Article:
Bloggers can enter into brand ambassadorships, bespoke contracts, with certain brands that can last from a few months to a year. The blogger agrees to advertise the brand for a set amount of time, most often in the absence of major competitors, and with a specified amount of advertising, social media exposure, and dedicated content. These are often several thousand dollar deals, with top influencers earning up to a cool $20K.
"If plan A fails, remember there are 25 more letters."
Bloggers can earn commission through affiliate links placed on their website. These work when purchases are made through the links, and at no additional cost to the buyer.
Affiliate programs work best for bloggers if they're consistent with the blogger's niche, so they make sense to refer to readers, and likewise provide a relevant, and worthy, product or service.
Affiliate programs generally work two ways. You can sign up directly through the companies' own affiliate program and manage everything on a dedicated dashboard. A great example is my website provider, Jimdo, who also have their own affiliate program that I use to refer you to so that you can also create your own travel blog.
Alternatively, you can use a marketplace, which matches influencers with brands to make connections. Affiliates can easily provide a passive monthly income of several hundred bucks or more.
"Opportunity is missed by most people because it is dressed in overalls and looks like work."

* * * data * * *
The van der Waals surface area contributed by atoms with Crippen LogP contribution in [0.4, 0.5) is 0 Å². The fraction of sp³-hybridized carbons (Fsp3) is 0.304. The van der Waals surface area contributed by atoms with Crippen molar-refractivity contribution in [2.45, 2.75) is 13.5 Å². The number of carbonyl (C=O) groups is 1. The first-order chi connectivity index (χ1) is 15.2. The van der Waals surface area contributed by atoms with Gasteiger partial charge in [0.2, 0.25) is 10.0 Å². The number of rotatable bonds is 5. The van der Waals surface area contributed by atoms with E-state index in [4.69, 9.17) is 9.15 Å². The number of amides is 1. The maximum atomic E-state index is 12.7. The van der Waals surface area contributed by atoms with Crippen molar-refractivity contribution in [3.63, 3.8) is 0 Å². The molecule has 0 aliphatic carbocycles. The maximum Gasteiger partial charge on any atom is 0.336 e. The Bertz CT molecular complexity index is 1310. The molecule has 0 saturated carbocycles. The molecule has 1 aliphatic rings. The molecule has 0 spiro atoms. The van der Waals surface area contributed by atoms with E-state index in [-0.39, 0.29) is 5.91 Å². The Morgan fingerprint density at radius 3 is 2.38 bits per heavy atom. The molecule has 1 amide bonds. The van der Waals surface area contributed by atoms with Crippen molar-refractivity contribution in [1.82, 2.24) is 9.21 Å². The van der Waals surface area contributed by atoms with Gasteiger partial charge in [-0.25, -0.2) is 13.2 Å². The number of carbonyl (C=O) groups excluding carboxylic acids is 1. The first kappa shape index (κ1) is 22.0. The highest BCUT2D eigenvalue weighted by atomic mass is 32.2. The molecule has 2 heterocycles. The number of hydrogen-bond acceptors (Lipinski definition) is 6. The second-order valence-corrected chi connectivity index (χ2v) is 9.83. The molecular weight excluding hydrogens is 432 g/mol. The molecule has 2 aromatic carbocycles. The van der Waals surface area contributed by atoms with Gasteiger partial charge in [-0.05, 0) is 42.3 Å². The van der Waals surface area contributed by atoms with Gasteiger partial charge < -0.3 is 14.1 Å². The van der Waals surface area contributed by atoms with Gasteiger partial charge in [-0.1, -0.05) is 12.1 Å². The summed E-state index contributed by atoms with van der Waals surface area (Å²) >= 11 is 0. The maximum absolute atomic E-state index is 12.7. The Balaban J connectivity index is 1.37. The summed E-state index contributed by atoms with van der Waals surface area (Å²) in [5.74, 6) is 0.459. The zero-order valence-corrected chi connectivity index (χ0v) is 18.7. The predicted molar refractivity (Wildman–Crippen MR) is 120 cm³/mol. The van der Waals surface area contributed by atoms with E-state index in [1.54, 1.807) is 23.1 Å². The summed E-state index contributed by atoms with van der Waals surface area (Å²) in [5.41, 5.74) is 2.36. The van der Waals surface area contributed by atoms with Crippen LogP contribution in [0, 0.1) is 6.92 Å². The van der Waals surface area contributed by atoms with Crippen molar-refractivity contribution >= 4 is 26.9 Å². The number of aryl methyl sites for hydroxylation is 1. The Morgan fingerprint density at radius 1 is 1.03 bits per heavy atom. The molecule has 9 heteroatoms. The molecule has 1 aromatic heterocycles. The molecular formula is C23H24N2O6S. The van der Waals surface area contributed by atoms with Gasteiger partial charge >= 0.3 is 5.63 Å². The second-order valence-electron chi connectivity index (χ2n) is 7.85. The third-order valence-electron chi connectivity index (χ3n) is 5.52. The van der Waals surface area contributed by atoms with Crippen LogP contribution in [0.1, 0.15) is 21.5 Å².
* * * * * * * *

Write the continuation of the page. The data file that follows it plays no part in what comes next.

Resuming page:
Thomas A. Edison
Referral credits or rewards can be as valuable as money if they are from companies that you already use, since they can save you from paying out of pocket. I use referral programs of sites that I use and like. I'm happy to recommend them, and the credit earned saves me money, so it's a no brainer. Credits like these earn me free housesitting accommodation, free bookings in private homes and hotel rooms.
Don't underestimate the value of credit. It's just as good as money if it saves you yours. They may be small potatoes, but they're free potatoes, and who doesn't like free potatoes? They're where fries come from.
"Fortune sides with him who dares."
Bloggers can earn income from writing review articles about their personal experience with products or services. These can be paid, or can be simply in exchange for said product or service, or both.
Personally, I tend to do quite a lot of food reviews, since I love to eat, and I also like sharing just how easy it is to eat vegan food anywhere in the world.
I also do reviews for other travel brands such as gear, hotels, apparel, transportation, and attractions. Reviews can earn anywhere from several hundred to several thousand in product, value, and payment.
"There's no such thing as a free lunch."
Bloggers can crowdsource their income by receiving donations through their websites. More common than you'd think, this explains why there are so many donate buttons in bloggers' navigation bars.
This may be more frequent for international housesitters like myself who often receive money for expenses and tips, but even big guns like the Minimalists have a donate button on their site, so they definitely can work if your content is good and your audience is motivated.
Try out some or all these methods, see what works for you, and tweak as needed. The most important thing is to first get started travel blogging.